Pro Tips: A Crash Course in Studs, Presented by Wahl

You’re headed to an event or to a show that will be held on grass. Immediately the questions clutter your mind: “Do I use studs? What is a stud? Where do I even start?”

The use of studs is prevalent in eventing; on cross country, you want your horse to have the maximum amount of grip on grass that can be slick on top or in muddy conditions. Even for show jumping, many riders will put small studs in if the jumping is on grass for that extra amount of traction. Using studs can improve safety and confidence, but a rider should still be educated on the different types of studs and how to decide what to use. Too much can cause problems — and even injuries — so we spoke with pro groom Courtney Carson to get some fast facts.

“The first thing I think of is what horse I’m studding,” Carson said. “I have some really big, exuberant movers that tend to slip a little behind, and I have one that’s a bit slower with his front end over the jumps. That, combined with what level they are running and how the footing is plays into my decision.”

First things first, what is the footing like? On a soggy day, riders will often choose larger studs to really dig down and grip. They must be cautious, however, that they don’t create too much traction that will result in a horse not being able to get its feet off the ground quickly.

“When it rains, people like to go with wider studs, while some will go longer,” Carson explained. “We tend to go longer with a wider base; nothing too big and bulky. I feel like shoes get ripped off pretty easily if they’re too big because they risk getting their feet bogged down on take off. You still need the horse to be able to leave the ground and move its feet; you want to keep them all fours and give them the ability to land safely and turn.”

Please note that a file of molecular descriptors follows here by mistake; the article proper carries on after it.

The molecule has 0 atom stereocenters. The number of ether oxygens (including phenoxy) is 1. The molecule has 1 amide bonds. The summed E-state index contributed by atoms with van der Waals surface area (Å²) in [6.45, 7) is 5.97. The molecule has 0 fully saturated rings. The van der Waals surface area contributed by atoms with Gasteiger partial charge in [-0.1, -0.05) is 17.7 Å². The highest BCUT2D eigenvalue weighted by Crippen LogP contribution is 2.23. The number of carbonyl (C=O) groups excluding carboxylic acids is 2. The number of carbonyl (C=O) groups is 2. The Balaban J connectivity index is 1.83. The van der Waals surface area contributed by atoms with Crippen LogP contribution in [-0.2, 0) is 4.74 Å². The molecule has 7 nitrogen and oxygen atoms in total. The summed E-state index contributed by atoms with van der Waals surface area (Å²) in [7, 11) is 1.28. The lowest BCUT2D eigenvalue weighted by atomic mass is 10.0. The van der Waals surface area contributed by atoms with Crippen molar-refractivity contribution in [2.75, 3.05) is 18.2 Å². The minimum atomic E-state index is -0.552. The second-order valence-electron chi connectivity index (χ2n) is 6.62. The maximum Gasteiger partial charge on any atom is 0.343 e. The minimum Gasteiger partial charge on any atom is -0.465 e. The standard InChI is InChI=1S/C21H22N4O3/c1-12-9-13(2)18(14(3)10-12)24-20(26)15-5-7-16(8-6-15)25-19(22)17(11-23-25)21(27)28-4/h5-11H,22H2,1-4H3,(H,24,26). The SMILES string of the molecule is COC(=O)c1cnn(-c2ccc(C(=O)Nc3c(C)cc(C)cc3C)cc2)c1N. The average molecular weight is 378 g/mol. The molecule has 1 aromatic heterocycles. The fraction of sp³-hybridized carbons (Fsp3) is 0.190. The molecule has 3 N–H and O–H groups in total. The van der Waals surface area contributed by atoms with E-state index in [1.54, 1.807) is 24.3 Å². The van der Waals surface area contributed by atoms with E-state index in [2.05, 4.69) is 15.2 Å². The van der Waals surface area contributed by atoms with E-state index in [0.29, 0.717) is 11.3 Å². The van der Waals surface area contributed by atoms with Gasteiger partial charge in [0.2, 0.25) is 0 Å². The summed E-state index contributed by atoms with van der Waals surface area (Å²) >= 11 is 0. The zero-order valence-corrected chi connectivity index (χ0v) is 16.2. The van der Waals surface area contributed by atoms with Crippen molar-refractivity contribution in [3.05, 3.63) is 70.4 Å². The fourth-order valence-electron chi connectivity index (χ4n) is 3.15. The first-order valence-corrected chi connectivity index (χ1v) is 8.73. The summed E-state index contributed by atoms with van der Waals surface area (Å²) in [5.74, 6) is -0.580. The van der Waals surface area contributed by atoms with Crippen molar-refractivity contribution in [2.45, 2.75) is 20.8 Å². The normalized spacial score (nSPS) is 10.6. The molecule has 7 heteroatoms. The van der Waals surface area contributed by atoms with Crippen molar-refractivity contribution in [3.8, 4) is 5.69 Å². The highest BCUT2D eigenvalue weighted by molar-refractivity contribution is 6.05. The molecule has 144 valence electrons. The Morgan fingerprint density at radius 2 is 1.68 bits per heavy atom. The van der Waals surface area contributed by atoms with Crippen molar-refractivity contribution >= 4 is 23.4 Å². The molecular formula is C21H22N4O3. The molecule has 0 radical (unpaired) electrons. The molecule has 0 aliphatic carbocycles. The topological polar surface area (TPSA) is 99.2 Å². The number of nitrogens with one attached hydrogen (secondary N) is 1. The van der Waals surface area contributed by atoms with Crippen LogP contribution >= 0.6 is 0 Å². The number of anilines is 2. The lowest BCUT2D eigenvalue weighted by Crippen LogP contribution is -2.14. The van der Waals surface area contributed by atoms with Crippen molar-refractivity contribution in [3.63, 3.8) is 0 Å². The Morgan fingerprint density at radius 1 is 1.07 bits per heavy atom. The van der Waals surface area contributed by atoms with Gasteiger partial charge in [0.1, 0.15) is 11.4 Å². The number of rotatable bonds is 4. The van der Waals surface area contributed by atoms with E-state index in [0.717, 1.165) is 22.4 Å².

“The whole point of studs is so the horse does not slip and slide, like football cleats. Studs on the outside holes of the shoe will help with grip, helping the hoof plant. Having a bigger stud on the outside when they turn is helpful because it creates more power, whereas studding too big on the inside holes can almost create over flexion. You also don’t want to put any studs that are too pointy in the inside holes because the risk of them studding themselves is higher that way.”

When in doubt, Carson will chat with other grooms who have already sent horses out on cross country. Depending on when the rider goes can determine stud needs as well; footing that is wet can deteriorate the further down the order you go, which must be taken into account.

“When you’re not sure, talk to other riders or grooms and see what they’re using. We all talk to each other in the barns because we all want our horses to go out and be safe,” she said. “I tend to go a bit more conservative if needed; I’d rather my rider go slower than feel like they’re stuck in the ground and can’t take off.”

The other advice Carson gives is to make sure your horse has boots on when there are studs in — no one wants a stud injury because of bare legs! Carson usually puts her studs in before putting boots on, as she finds it’s more comfortable to hold the horse’s leg without putting more pressure on the tendons while putting the studs. This is personal preference, though. As long as a boot is on the leg once the studs are in, you are helping your horse stay safe.

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